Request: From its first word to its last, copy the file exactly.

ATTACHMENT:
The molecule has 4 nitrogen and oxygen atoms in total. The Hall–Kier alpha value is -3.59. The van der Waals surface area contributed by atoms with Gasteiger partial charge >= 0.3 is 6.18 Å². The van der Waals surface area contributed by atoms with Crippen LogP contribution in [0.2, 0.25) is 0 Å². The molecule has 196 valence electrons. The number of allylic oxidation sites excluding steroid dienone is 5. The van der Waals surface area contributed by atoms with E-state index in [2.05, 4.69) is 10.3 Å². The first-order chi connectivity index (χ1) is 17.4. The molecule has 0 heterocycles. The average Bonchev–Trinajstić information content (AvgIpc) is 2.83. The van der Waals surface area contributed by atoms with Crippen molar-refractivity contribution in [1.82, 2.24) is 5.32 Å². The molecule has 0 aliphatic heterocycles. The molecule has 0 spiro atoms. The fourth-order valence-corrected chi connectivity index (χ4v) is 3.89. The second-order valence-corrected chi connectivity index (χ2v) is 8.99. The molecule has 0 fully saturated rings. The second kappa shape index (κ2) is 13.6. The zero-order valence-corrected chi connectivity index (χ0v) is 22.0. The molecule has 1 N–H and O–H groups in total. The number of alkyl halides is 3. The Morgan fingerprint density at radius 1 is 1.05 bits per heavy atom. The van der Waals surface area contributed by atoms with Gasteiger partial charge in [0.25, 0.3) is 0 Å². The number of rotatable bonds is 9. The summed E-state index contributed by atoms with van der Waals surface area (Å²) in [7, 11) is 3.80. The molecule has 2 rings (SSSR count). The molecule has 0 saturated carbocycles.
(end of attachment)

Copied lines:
The molecule has 4 nitrogen and oxygen atoms in total. The Hall–Kier alpha value is -3.59. The van der Waals surface area contributed by atoms with Gasteiger partial charge >= 0.3 is 6.18 Å². The van der Waals surface area contributed by atoms with Crippen LogP contribution in [0.2, 0.25) is 0 Å². The molecule has 196 valence electrons. The number of allylic oxidation sites excluding steroid dienone is 5. The van der Waals surface area contributed by atoms with E-state index in [2.05, 4.69) is 10.3 Å². The first-order chi connectivity index (χ1) is 17.4. The molecule has 0 heterocycles. The average Bonchev–Trinajstić information content (AvgIpc) is 2.83. The van der Waals surface area contributed by atoms with Crippen molar-refractivity contribution in [1.82, 2.24) is 5.32 Å². The molecule has 0 aliphatic heterocycles. The molecule has 0 spiro atoms. The fourth-order valence-corrected chi connectivity index (χ4v) is 3.89. The second-order valence-corrected chi connectivity index (χ2v) is 8.99. The molecule has 0 fully saturated rings. The second kappa shape index (κ2) is 13.6. The zero-order valence-corrected chi connectivity index (χ0v) is 22.0. The molecule has 1 N–H and O–H groups in total. The number of alkyl halides is 3. The Morgan fingerprint density at radius 1 is 1.05 bits per heavy atom. The van der Waals surface area contributed by atoms with Gasteiger partial charge in [0.25, 0.3) is 0 Å². The number of rotatable bonds is 9. The summed E-state index contributed by atoms with van der Waals surface area (Å²) in [7, 11) is 3.80. The molecule has 2 rings (SSSR count). The molecule has 0 saturated carbocycles.